Shep Englander — Federation Journal
Cincinnati 2020 in 2019: Natalie Adler
Each installment in this series will feature a different perspective on Cincinnati 2020, the Jewish community’s collaboration to build an engaged and empowered Jewish community by the year 2020.
This week, we hear from Natalie Adler, a young adult who got more involved with Jewish Cincinnati through Cincinnati Vine. The new website was launched last summer to help engage Jewish young adults under 45 and make them feel more connected to the community—a key goal of Cincinnati 2020.
The inspiration for Cincinnati Vine came out of a series of parlor meetings with Jewish young adults throughout 2017; the site was then developed by young adult volunteers. Natalie’s experience using the website shows the fruits of their labor.
Where are you and your (very new) husband from? How did you meet?
I’m from the Cincinnati area, and my husband Josh is from Columbus. Right now, we live in
Deer Park. We actually met at work. I was already in the process of converting to Judaism at the time. When he found out that I was Jewish, he came up to me and told me he was, too. I thought he was lying; I just thought it was a pickup line! Anyway, it turned out, it was true. And the rest is history.
Why did you decide to convert?
That’s a really good question. I’ve always been really interested in Jewish history, and I’ve always, even when I was really young, loved to watch the History Channel. As I got a little older, in my mid-twenties, I had a friend who was converting and going to Isaac M. Wise Temple. She was my neighbor, and I asked her if I could go with her sometime—just to see a service. Once I went, I didn’t stop going. I loved it and just found my way. I love the traditions and meaning behind Jewish rituals.
As you got more serious with each other, you and your husband were looking for ways to get involved in the Cincinnati Jewish community. What did that look like?
We always participated in activities, as we heard about them. There is a program called Next Gen @Wise, which has been happening on a monthly basis at Wise Temple for several years. But aside from that, it was just word of mouth or through Facebook. Cincinnati Vine really gave us a place to go and see everything that’s going on. Now we can pick and choose what we want to do—from a really wide range of options. And to be honest, I feel like there are too many options! I want to do everything! It’s just so awesome to have so many different kinds of events available.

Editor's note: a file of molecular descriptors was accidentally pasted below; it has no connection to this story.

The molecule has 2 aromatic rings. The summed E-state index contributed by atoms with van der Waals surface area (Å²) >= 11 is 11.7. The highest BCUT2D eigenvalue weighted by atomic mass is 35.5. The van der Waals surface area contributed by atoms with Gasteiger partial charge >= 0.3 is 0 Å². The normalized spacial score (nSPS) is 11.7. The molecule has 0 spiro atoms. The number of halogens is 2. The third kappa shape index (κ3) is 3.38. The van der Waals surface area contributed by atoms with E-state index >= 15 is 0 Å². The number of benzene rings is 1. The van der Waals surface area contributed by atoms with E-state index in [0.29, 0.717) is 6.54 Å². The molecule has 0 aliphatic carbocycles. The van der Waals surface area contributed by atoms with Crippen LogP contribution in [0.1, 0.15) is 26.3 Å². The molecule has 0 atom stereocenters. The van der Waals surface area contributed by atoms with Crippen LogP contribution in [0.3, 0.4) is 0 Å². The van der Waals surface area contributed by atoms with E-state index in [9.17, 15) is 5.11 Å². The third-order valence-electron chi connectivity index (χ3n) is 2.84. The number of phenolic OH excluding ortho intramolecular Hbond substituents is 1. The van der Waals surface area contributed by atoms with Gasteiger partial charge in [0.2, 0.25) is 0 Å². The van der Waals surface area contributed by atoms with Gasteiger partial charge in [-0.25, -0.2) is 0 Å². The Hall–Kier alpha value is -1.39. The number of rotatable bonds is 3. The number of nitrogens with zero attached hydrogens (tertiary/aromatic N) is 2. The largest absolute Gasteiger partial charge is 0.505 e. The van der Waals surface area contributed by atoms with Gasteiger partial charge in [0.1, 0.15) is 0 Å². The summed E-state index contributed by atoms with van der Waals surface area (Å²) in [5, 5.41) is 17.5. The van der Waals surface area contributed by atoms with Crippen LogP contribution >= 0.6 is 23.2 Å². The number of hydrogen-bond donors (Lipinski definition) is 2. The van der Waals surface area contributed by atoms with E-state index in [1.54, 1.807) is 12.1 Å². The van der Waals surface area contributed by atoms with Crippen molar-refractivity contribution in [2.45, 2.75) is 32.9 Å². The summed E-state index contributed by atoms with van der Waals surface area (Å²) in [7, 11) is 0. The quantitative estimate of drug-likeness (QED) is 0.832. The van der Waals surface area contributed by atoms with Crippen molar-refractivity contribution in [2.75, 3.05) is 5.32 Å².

If I were to think about the number of things we did on a weekly basis as a couple, and separately, a year ago, and compare it to now, it’s dramatically different. We are so much more involved in the community.
So was it that you did not have access to these events before Cincinnati Vine?
It was more that we were not aware they were going on. I have actually wondered: Were that many things going on, and I just didn’t know? Or are there now more activities going on? I have no idea, but I’m glad to have a wealth of options now.
Since the launch of Cincinnati Vine, what have been some of your favorite events?
Typically, we do something every week, even if it’s just Shabbat dinner. One of my favorite events was the Thanksgiving Shabbat dinner; once you signed up for the event, everyone got assigned to go to someone’s house. We were hosted by an Orthodox couple. It was so far out of my comfort zone, but they were so welcoming and explained everything so perfectly. I messed some things up—like not washing my hands—but they were so gracious. After that event, we got together again for a game night. As we’ve gotten to know each other better, I’ve learned so much, and have even taught them things about Reform Judaism.
I also really liked the young adult grand opening of the Nancy & David Wolf Holocaust & Humanity Center. It was really neat to be there with people our own age and look at the events through a similar lens. It was so much different than other young adult events because it was so sad. However, being there with others like us made us feel like everyone was right there together. There was a great sense of community that night.
Have you heard of other young adults who have had a similar experience using Cincinnati Vine?
One of my friends moved closer into town a few years ago, and she wanted to get involved in the community. She went to a couple of events, but she wasn’t really excited about them, and she didn’t really connect with other people. Over the fall, though, I told her about Cincinnati Vine. Since then, she has gotten on and signed up for several events. She told me the scene is completely different than a few years ago—much more vibrant. She is so much more involved now. So it’s working. Word is getting out there, and people are really enjoying these events.
Did you know that Cincinnati Vine came out of a larger initiative called Cincinnati 2020? The community set goals in 2010 to build a more engaged and empowered community by the year 2020. A few years ago, the community held forums for young adults, called Beyond 2020, to determine what would help young people get involved in Jewish Cincinnati. As a result, Cincinnati Vine was created.
I didn’t know that, but I’m grateful for Cincinnati Vine. It is so important for our community to focus on young adults because we are the next generation of leaders. Getting people involved at a young age and making those connections that will carry throughout our lives is vital. And to meet young adults where they are—in the digital space—makes getting involved so much easier. It’s just a better way, and I’m glad to hear it’s a priority for this community.
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